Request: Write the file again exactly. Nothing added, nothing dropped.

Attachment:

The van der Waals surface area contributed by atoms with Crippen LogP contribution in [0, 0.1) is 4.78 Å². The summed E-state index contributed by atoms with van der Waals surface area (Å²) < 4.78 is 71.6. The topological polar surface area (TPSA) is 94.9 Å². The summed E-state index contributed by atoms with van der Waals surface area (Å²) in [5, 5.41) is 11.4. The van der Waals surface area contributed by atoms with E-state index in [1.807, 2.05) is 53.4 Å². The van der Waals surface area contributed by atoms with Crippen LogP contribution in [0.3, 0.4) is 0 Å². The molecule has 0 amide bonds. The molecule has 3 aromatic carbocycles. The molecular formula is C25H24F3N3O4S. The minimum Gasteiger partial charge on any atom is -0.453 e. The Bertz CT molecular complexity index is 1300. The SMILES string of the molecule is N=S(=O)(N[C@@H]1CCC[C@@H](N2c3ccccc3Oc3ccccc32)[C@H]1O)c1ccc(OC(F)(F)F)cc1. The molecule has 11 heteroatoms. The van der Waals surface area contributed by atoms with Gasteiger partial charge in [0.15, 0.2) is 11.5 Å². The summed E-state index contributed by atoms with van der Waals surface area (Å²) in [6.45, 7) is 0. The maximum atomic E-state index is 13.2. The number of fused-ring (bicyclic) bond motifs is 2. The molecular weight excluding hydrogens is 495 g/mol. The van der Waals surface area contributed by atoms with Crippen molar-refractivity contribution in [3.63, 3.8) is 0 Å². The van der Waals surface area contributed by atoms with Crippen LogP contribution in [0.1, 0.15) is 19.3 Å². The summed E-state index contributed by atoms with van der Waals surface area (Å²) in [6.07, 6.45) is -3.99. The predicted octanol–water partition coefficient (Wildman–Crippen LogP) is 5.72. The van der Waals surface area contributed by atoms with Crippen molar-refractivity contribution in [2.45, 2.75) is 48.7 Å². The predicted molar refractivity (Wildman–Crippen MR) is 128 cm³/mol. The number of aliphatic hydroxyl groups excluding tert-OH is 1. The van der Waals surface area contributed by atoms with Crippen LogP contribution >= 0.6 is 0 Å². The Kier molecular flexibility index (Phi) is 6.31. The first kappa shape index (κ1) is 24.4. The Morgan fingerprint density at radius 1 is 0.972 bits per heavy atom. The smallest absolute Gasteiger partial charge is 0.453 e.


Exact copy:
The van der Waals surface area contributed by atoms with Crippen LogP contribution in [0, 0.1) is 4.78 Å². The summed E-state index contributed by atoms with van der Waals surface area (Å²) < 4.78 is 71.6. The topological polar surface area (TPSA) is 94.9 Å². The summed E-state index contributed by atoms with van der Waals surface area (Å²) in [5, 5.41) is 11.4. The van der Waals surface area contributed by atoms with E-state index in [1.807, 2.05) is 53.4 Å². The van der Waals surface area contributed by atoms with Crippen LogP contribution in [0.3, 0.4) is 0 Å². The molecule has 0 amide bonds. The molecule has 3 aromatic carbocycles. The molecular formula is C25H24F3N3O4S. The minimum Gasteiger partial charge on any atom is -0.453 e. The Bertz CT molecular complexity index is 1300. The SMILES string of the molecule is N=S(=O)(N[C@@H]1CCC[C@@H](N2c3ccccc3Oc3ccccc32)[C@H]1O)c1ccc(OC(F)(F)F)cc1. The molecule has 11 heteroatoms. The van der Waals surface area contributed by atoms with Gasteiger partial charge in [0.15, 0.2) is 11.5 Å². The summed E-state index contributed by atoms with van der Waals surface area (Å²) in [6.45, 7) is 0. The maximum atomic E-state index is 13.2. The number of fused-ring (bicyclic) bond motifs is 2. The molecular weight excluding hydrogens is 495 g/mol. The van der Waals surface area contributed by atoms with Crippen molar-refractivity contribution in [3.63, 3.8) is 0 Å². The van der Waals surface area contributed by atoms with Crippen LogP contribution in [0.1, 0.15) is 19.3 Å². The summed E-state index contributed by atoms with van der Waals surface area (Å²) in [6.07, 6.45) is -3.99. The predicted octanol–water partition coefficient (Wildman–Crippen LogP) is 5.72. The van der Waals surface area contributed by atoms with Crippen molar-refractivity contribution in [2.45, 2.75) is 48.7 Å². The predicted molar refractivity (Wildman–Crippen MR) is 128 cm³/mol. The number of aliphatic hydroxyl groups excluding tert-OH is 1. The van der Waals surface area contributed by atoms with Crippen LogP contribution >= 0.6 is 0 Å². The Kier molecular flexibility index (Phi) is 6.31. The first kappa shape index (κ1) is 24.4. The Morgan fingerprint density at radius 1 is 0.972 bits per heavy atom. The smallest absolute Gasteiger partial charge is 0.453 e.